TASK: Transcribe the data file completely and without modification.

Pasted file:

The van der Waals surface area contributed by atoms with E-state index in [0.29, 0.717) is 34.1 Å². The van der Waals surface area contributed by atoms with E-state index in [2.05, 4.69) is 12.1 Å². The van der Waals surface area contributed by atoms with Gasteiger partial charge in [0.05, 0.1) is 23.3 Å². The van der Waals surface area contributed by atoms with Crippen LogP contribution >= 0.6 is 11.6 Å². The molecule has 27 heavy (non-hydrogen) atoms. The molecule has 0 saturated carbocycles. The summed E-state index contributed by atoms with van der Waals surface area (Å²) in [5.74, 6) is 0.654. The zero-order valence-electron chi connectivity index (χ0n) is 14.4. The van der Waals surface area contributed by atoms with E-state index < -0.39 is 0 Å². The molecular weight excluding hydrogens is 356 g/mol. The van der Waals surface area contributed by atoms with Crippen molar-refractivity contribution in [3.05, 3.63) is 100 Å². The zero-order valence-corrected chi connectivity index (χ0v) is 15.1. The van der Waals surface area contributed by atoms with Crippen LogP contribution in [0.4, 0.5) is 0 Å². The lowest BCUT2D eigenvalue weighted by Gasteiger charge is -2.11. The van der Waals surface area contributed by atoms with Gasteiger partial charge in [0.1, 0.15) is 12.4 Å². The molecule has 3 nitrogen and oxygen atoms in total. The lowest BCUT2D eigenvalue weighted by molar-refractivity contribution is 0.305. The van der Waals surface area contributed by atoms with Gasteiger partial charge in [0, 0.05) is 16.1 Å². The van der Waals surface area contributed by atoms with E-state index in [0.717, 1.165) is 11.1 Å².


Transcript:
The van der Waals surface area contributed by atoms with E-state index in [0.29, 0.717) is 34.1 Å². The van der Waals surface area contributed by atoms with E-state index in [2.05, 4.69) is 12.1 Å². The van der Waals surface area contributed by atoms with Gasteiger partial charge in [0.05, 0.1) is 23.3 Å². The van der Waals surface area contributed by atoms with Crippen LogP contribution >= 0.6 is 11.6 Å². The molecule has 27 heavy (non-hydrogen) atoms. The molecule has 0 saturated carbocycles. The summed E-state index contributed by atoms with van der Waals surface area (Å²) in [5.74, 6) is 0.654. The zero-order valence-electron chi connectivity index (χ0n) is 14.4. The van der Waals surface area contributed by atoms with E-state index < -0.39 is 0 Å². The molecular weight excluding hydrogens is 356 g/mol. The van der Waals surface area contributed by atoms with Crippen molar-refractivity contribution in [3.05, 3.63) is 100 Å². The zero-order valence-corrected chi connectivity index (χ0v) is 15.1. The van der Waals surface area contributed by atoms with Crippen LogP contribution in [0.4, 0.5) is 0 Å². The lowest BCUT2D eigenvalue weighted by Gasteiger charge is -2.11. The van der Waals surface area contributed by atoms with Gasteiger partial charge in [0.1, 0.15) is 12.4 Å². The molecule has 3 nitrogen and oxygen atoms in total. The lowest BCUT2D eigenvalue weighted by molar-refractivity contribution is 0.305. The van der Waals surface area contributed by atoms with Gasteiger partial charge in [0, 0.05) is 16.1 Å². The van der Waals surface area contributed by atoms with E-state index in [0.717, 1.165) is 11.1 Å².